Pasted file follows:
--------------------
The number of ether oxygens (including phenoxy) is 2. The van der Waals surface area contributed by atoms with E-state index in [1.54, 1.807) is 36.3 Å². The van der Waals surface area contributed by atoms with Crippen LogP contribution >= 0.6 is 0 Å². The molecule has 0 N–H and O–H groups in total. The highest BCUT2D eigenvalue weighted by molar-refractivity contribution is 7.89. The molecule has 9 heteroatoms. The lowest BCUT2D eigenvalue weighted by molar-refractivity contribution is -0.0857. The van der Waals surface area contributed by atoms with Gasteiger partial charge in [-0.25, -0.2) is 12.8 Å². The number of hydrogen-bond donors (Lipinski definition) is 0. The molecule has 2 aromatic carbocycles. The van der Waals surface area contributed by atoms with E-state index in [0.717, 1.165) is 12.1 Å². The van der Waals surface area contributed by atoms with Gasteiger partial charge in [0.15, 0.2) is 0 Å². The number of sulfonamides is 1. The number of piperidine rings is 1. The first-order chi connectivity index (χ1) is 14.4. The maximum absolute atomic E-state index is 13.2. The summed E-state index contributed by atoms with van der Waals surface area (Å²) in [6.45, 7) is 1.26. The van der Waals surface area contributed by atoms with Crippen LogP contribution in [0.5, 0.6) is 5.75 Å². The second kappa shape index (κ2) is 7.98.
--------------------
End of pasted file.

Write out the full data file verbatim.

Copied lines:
The number of ether oxygens (including phenoxy) is 2. The van der Waals surface area contributed by atoms with E-state index in [1.54, 1.807) is 36.3 Å². The van der Waals surface area contributed by atoms with Crippen LogP contribution >= 0.6 is 0 Å². The molecule has 0 N–H and O–H groups in total. The highest BCUT2D eigenvalue weighted by molar-refractivity contribution is 7.89. The molecule has 9 heteroatoms. The lowest BCUT2D eigenvalue weighted by molar-refractivity contribution is -0.0857. The van der Waals surface area contributed by atoms with Gasteiger partial charge in [-0.25, -0.2) is 12.8 Å². The number of hydrogen-bond donors (Lipinski definition) is 0. The molecule has 2 aromatic carbocycles. The van der Waals surface area contributed by atoms with E-state index in [0.717, 1.165) is 12.1 Å². The van der Waals surface area contributed by atoms with Gasteiger partial charge in [0.15, 0.2) is 0 Å². The number of sulfonamides is 1. The number of piperidine rings is 1. The first-order chi connectivity index (χ1) is 14.4. The maximum absolute atomic E-state index is 13.2. The summed E-state index contributed by atoms with van der Waals surface area (Å²) in [6.45, 7) is 1.26. The van der Waals surface area contributed by atoms with Crippen LogP contribution in [0.5, 0.6) is 5.75 Å². The second kappa shape index (κ2) is 7.98.